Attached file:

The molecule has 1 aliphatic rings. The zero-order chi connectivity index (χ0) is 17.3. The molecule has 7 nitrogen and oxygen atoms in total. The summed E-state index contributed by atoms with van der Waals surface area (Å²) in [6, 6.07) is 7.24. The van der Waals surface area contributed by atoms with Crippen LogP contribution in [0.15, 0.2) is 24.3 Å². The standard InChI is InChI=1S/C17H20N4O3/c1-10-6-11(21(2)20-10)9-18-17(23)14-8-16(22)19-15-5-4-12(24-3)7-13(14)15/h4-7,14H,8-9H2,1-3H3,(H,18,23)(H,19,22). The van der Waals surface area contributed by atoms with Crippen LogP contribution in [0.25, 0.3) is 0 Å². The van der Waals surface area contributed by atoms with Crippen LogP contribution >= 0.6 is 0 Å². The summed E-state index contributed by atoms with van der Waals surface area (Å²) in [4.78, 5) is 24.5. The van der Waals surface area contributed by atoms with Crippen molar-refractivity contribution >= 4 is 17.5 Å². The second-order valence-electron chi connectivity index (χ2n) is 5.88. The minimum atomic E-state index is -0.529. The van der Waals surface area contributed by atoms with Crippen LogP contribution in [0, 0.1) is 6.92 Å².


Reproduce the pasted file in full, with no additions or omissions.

The molecule has 1 aliphatic rings. The zero-order chi connectivity index (χ0) is 17.3. The molecule has 7 nitrogen and oxygen atoms in total. The summed E-state index contributed by atoms with van der Waals surface area (Å²) in [6, 6.07) is 7.24. The van der Waals surface area contributed by atoms with Crippen LogP contribution in [0.15, 0.2) is 24.3 Å². The standard InChI is InChI=1S/C17H20N4O3/c1-10-6-11(21(2)20-10)9-18-17(23)14-8-16(22)19-15-5-4-12(24-3)7-13(14)15/h4-7,14H,8-9H2,1-3H3,(H,18,23)(H,19,22). The van der Waals surface area contributed by atoms with Crippen LogP contribution in [0.25, 0.3) is 0 Å². The van der Waals surface area contributed by atoms with Crippen LogP contribution >= 0.6 is 0 Å². The summed E-state index contributed by atoms with van der Waals surface area (Å²) in [4.78, 5) is 24.5. The van der Waals surface area contributed by atoms with Crippen molar-refractivity contribution >= 4 is 17.5 Å². The second-order valence-electron chi connectivity index (χ2n) is 5.88. The minimum atomic E-state index is -0.529. The van der Waals surface area contributed by atoms with Crippen LogP contribution in [0, 0.1) is 6.92 Å².